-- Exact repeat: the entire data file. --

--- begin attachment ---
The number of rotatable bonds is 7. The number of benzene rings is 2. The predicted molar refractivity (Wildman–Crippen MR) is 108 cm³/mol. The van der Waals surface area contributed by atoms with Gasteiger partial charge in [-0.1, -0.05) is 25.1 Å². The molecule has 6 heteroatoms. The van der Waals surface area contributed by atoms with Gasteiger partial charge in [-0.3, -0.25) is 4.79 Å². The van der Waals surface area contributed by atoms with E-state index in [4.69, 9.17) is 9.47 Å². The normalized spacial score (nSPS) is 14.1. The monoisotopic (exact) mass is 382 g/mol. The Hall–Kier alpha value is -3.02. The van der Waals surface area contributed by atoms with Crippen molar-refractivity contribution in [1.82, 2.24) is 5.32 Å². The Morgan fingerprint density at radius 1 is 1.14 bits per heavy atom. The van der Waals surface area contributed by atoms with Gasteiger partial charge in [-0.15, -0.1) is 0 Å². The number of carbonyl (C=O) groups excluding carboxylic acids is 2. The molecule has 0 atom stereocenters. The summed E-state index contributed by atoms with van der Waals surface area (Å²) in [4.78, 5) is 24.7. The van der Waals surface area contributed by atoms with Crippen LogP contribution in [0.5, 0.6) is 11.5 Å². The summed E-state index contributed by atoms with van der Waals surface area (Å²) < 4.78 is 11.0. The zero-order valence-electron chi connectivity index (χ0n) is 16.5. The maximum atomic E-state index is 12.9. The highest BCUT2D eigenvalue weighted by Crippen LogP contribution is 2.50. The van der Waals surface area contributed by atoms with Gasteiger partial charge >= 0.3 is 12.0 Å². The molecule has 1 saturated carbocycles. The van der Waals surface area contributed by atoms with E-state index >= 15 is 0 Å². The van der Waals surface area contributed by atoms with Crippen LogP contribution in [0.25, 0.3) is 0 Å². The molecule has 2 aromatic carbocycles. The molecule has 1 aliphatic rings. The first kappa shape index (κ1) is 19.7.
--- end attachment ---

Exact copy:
The number of rotatable bonds is 7. The number of benzene rings is 2. The predicted molar refractivity (Wildman–Crippen MR) is 108 cm³/mol. The van der Waals surface area contributed by atoms with Gasteiger partial charge in [-0.1, -0.05) is 25.1 Å². The molecule has 6 heteroatoms. The van der Waals surface area contributed by atoms with Gasteiger partial charge in [-0.3, -0.25) is 4.79 Å². The van der Waals surface area contributed by atoms with E-state index in [4.69, 9.17) is 9.47 Å². The normalized spacial score (nSPS) is 14.1. The monoisotopic (exact) mass is 382 g/mol. The Hall–Kier alpha value is -3.02. The van der Waals surface area contributed by atoms with Crippen molar-refractivity contribution in [1.82, 2.24) is 5.32 Å². The Morgan fingerprint density at radius 1 is 1.14 bits per heavy atom. The van der Waals surface area contributed by atoms with Gasteiger partial charge in [-0.15, -0.1) is 0 Å². The number of carbonyl (C=O) groups excluding carboxylic acids is 2. The molecule has 0 atom stereocenters. The summed E-state index contributed by atoms with van der Waals surface area (Å²) in [4.78, 5) is 24.7. The van der Waals surface area contributed by atoms with Crippen LogP contribution in [0.5, 0.6) is 11.5 Å². The summed E-state index contributed by atoms with van der Waals surface area (Å²) < 4.78 is 11.0. The zero-order valence-electron chi connectivity index (χ0n) is 16.5. The maximum atomic E-state index is 12.9. The highest BCUT2D eigenvalue weighted by Crippen LogP contribution is 2.50. The van der Waals surface area contributed by atoms with Gasteiger partial charge >= 0.3 is 12.0 Å². The molecule has 1 saturated carbocycles. The van der Waals surface area contributed by atoms with E-state index >= 15 is 0 Å². The van der Waals surface area contributed by atoms with Crippen LogP contribution in [0.25, 0.3) is 0 Å². The molecule has 2 aromatic carbocycles. The molecule has 1 aliphatic rings. The first kappa shape index (κ1) is 19.7.